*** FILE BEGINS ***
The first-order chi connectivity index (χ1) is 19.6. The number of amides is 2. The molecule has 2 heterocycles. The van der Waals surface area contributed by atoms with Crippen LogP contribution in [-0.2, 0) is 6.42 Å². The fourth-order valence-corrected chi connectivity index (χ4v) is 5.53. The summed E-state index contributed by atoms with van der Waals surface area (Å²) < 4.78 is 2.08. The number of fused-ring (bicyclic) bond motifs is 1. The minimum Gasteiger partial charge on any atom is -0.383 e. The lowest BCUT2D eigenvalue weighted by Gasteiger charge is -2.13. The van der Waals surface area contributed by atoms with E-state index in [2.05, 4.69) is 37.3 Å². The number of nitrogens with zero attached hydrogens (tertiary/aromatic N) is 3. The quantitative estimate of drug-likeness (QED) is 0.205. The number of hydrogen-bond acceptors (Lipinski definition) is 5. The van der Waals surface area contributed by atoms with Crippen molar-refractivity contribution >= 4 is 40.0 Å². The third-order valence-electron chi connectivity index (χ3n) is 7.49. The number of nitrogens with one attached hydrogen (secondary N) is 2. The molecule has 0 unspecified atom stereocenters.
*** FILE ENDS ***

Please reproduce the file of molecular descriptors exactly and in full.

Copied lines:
The first-order chi connectivity index (χ1) is 19.6. The number of amides is 2. The molecule has 2 heterocycles. The van der Waals surface area contributed by atoms with Crippen LogP contribution in [-0.2, 0) is 6.42 Å². The fourth-order valence-corrected chi connectivity index (χ4v) is 5.53. The summed E-state index contributed by atoms with van der Waals surface area (Å²) < 4.78 is 2.08. The number of fused-ring (bicyclic) bond motifs is 1. The minimum Gasteiger partial charge on any atom is -0.383 e. The lowest BCUT2D eigenvalue weighted by Gasteiger charge is -2.13. The van der Waals surface area contributed by atoms with E-state index in [2.05, 4.69) is 37.3 Å². The number of nitrogens with zero attached hydrogens (tertiary/aromatic N) is 3. The quantitative estimate of drug-likeness (QED) is 0.205. The number of hydrogen-bond acceptors (Lipinski definition) is 5. The van der Waals surface area contributed by atoms with Crippen molar-refractivity contribution >= 4 is 40.0 Å². The third-order valence-electron chi connectivity index (χ3n) is 7.49. The number of nitrogens with one attached hydrogen (secondary N) is 2. The molecule has 0 unspecified atom stereocenters.